I Am Weary, Just Now, Of These
Structures; The Spirit Of Pagan Lucera - "Lucera Dei Pagani" It Used To
Called - has descended upon me; I feel inclined to echo Carducci's
"Addio, nume semitico!" One sees so many of these
and they are all alike in their stony elaboration of mysticism and
wrong-headedness; besides, they have been described, over and over
again, by enthusiastic connaisseurs who dwell lovingly upon their
artistic quaintnesses but forget the grovelling herd that reared them,
with the lash at their backs, or the odd type of humanity - the gargoyle
type - that has since grown up under their shadow and influence.
I prefer to return to the sun and stars, to my promenade beside
the castle walls.
But for the absence of trees and hedges, one might take this to be some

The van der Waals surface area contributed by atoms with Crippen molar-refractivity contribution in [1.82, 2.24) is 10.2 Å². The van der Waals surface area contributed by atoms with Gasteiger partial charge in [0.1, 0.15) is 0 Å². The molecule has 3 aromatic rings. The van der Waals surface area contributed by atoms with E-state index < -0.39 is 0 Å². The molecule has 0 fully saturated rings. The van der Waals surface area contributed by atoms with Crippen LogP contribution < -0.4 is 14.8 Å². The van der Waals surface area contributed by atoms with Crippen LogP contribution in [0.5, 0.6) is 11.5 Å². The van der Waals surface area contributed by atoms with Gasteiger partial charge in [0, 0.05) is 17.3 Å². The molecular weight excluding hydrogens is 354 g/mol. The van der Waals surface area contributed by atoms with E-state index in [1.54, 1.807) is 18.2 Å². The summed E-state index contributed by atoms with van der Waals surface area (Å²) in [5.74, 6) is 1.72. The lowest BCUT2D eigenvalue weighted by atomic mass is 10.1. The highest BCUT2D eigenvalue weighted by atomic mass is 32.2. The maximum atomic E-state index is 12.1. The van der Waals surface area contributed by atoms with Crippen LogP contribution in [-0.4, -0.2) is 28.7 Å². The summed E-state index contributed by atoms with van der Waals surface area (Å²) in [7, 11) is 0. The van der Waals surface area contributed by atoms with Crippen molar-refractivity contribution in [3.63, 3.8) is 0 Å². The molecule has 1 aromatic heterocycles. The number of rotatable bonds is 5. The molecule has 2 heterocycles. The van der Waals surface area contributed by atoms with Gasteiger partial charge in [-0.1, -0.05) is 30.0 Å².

English prospect of the drowsy Midland counties - so green it is, so
golden-grey the sky. The sunlight peers down dispersedly through windows
in this firmament of clouded amber, alighting on some mouldering tower,
some patch of ripening corn or distant city - Troia, lapped in Byzantine
slumber, or San Severo famed in war. This in spring. But what days of
glistering summer heat, when the earth is burnt to cinders under a
heavenly dome that glows like a brazier of molten copper! For this
country is the Sahara of Italy.
One is glad, meanwhile, that the castle does not lie in the natal land
of the Hohenstaufen. The interior is quite deserted, to be sure; they
have built half the town of Lucera with its stones, even as Frederick
quarried them out of the early Roman citadel beneath; but it is at least
a harmonious desolation.
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